When we think about suppleness and flexibility the first thing that springs to mind is how well our horses bend left or right on circles.

However, just as important is a horse’s suppleness over their back, and their ability to lift their abdominal muscles  and use their back muscles.

Often I see horses who have their head tucked in, looking pretty, but the base of their neck tends to be set against the rider’s hands. The horse sometimes looks active behind, but in reality the front and back halves are working separately.

If a horse is lacking suppleness over their back I begin the lesson or schooling session by checking that the horse is responding correctly to the leg; this means that the rider can direct the horse, positioning them precisely, with just their leg and seat. That allows the hand to be quiet, even, and forwards-thinking. I usually have to open up the trot a bit to improve the stride length and check that the handbrake isn’t on. 

If a horse feels heavy in both or one rein then I like to spend some time flexing the neck left and right. That doesn’t mean they start swinging their heads to and fro, but rather the rider asks the horse to flex to the outside, until the horse relaxes their jaw and unlocks the base of their neck. Then you ask them to flex to the inside. This encourages the horse to carry themselves lightly because their muscles are mobile.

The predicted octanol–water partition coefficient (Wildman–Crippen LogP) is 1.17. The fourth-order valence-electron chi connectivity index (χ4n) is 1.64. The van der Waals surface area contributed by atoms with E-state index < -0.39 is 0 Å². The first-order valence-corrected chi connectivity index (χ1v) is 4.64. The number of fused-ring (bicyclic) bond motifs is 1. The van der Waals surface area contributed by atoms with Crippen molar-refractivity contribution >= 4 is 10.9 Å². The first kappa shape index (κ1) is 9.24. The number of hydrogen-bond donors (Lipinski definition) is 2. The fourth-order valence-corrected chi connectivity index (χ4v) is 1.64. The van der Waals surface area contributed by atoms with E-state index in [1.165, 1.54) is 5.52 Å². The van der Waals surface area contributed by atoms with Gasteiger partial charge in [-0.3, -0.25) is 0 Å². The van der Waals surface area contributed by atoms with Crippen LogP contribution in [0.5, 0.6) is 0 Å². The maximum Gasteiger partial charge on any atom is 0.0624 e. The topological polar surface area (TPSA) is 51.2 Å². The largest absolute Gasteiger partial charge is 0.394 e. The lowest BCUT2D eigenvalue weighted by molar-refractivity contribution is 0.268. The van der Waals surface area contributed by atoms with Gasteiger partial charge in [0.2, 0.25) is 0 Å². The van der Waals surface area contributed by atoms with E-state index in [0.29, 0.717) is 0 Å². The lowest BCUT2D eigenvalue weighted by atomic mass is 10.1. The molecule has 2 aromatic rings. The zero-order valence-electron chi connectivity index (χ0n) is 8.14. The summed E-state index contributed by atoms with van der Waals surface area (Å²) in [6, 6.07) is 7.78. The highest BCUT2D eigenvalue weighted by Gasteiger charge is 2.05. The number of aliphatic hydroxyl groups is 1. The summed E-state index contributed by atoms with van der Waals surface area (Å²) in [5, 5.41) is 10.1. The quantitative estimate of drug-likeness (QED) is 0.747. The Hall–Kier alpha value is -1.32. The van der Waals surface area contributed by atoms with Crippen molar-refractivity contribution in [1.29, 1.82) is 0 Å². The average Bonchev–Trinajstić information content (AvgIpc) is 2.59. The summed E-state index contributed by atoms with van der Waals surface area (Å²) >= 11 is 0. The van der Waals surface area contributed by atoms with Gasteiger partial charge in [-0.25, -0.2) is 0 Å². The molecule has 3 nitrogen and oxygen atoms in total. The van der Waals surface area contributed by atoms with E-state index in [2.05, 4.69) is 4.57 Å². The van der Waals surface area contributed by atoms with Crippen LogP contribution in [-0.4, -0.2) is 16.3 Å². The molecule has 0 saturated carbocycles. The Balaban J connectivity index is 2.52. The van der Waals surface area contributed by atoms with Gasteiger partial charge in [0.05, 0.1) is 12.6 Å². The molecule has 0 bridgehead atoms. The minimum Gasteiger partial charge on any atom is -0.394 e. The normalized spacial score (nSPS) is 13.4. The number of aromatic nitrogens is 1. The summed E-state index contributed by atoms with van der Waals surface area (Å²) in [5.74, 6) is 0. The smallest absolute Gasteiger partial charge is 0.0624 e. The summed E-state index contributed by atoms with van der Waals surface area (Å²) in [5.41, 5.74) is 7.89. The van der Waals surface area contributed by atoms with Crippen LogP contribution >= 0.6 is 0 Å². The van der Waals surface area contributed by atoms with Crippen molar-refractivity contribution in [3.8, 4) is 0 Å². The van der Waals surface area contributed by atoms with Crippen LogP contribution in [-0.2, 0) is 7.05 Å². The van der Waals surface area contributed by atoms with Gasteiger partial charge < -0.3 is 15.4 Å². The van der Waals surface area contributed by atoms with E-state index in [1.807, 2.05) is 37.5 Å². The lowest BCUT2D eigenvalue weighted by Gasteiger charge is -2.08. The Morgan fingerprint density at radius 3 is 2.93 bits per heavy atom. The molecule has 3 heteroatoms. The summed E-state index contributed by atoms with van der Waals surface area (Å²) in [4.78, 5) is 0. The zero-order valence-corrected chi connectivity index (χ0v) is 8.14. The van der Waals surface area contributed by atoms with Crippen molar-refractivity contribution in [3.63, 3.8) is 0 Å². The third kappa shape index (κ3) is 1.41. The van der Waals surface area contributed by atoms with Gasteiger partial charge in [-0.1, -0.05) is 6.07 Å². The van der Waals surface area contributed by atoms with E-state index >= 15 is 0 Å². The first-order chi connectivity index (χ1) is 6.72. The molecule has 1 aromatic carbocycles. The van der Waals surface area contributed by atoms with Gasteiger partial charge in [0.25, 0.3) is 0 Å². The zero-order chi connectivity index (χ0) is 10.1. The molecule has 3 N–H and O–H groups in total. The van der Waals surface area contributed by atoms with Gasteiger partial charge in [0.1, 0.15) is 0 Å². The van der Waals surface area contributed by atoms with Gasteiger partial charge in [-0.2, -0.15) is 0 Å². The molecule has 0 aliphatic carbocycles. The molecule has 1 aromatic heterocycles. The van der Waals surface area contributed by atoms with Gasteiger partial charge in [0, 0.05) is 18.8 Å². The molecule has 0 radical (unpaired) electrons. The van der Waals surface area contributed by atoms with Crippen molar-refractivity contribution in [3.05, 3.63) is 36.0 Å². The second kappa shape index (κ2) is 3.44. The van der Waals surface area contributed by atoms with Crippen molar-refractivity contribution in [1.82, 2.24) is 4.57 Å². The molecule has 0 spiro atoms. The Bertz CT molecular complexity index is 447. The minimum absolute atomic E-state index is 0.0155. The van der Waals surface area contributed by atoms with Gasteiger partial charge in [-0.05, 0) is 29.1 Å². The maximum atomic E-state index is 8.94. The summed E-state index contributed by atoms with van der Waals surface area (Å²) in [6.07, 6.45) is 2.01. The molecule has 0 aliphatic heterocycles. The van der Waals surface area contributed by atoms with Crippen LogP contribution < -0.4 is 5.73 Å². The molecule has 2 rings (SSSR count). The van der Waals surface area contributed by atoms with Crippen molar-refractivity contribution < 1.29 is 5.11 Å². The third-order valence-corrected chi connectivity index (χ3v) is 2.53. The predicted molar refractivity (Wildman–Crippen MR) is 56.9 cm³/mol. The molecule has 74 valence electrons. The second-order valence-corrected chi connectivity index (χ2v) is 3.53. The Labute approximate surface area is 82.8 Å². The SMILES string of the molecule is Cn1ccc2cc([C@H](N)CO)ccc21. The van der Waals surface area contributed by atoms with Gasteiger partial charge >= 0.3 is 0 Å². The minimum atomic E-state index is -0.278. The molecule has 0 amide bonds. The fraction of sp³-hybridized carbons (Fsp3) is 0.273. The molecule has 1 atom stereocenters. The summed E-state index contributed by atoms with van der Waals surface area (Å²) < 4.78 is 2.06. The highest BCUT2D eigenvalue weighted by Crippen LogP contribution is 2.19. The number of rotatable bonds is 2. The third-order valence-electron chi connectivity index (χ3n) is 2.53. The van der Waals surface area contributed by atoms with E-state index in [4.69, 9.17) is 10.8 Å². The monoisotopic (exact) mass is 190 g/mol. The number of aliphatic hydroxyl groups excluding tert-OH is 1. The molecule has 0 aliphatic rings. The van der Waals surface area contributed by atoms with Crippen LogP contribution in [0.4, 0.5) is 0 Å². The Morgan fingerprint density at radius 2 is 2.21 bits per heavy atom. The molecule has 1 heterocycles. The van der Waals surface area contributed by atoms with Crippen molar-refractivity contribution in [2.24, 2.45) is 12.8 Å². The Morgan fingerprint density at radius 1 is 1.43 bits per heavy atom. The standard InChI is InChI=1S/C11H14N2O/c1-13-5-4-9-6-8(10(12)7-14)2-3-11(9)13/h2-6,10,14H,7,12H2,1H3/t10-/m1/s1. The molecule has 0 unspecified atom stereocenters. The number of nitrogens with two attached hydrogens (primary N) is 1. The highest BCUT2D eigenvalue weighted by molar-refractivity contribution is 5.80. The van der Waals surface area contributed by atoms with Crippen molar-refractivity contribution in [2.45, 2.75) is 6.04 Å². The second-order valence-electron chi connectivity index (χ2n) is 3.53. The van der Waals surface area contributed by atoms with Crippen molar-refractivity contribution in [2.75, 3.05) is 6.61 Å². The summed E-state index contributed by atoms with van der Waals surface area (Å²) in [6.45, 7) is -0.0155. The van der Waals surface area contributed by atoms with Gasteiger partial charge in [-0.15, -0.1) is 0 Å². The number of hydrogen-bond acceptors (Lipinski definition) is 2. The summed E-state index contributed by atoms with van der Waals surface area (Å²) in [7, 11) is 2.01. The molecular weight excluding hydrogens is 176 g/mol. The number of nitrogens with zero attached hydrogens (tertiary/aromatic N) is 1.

Obviously in order to do this the rider needs to be able to position the head and neck independently to the body, which is why the initial exercise is so important.

So with an active trot and relaxed frame, the horse is asked to look to the outside of the arena on the long side. Not too much flexion, just enough to mobilise the brachiocephalic muscle. The rider should just open the rein and hold it steady, whilst the leg maintains the straightness and forwards movement, until they feel the horse chew the bit and release their neck muscles. Immediately the rein should close and the neck straighten as a reward. As the neck straightens it usually drops forward and down too, so the rider should allow this movement with their hands. I also work the horse in inside flexion and circle with both flexions to increase the difficulty of the exercise.

It’s a lovely feeling when you feel the release down the rein, and the neck straighten, nose drop and withers lift. Then the back really begins to swing and the momentum of the hind legs carries through. The horse usually quickens because it is suddenly easier, and you shouldn’t prevent this, but rather half halt with your seat after a couple of strides. As the horse adopts a long and low position it’s important that the rider doesn’t tip forward and encourage the horse onto their forehand, or let the horse run onto the forehand, as then the horse isn’t working correctly because the  hindquarters aren’t the engine anymore.

Once a horse is beginning to float along, and that’s what it feels like as the gait is so light, I incorporate changes of rein and smaller circles to improve their balance. It’s important that the horse takes their neck forwards as well as down because of their brachiocephalic muscle is large then it will tense if they drop their nose down and in, blocking the back.

For horses who need to atrophy their brachiocephalic and improve their suppleness over their back, I like to lunge them in a Pessoa, encouraging a long and low position. When observing you can see the muscles behind the saddle area rippling as they work. The Pessoa should fit between the forelegs, and not be too tight that it restricts the long aspect of the long and low frame, which is a mistake I frequently see.

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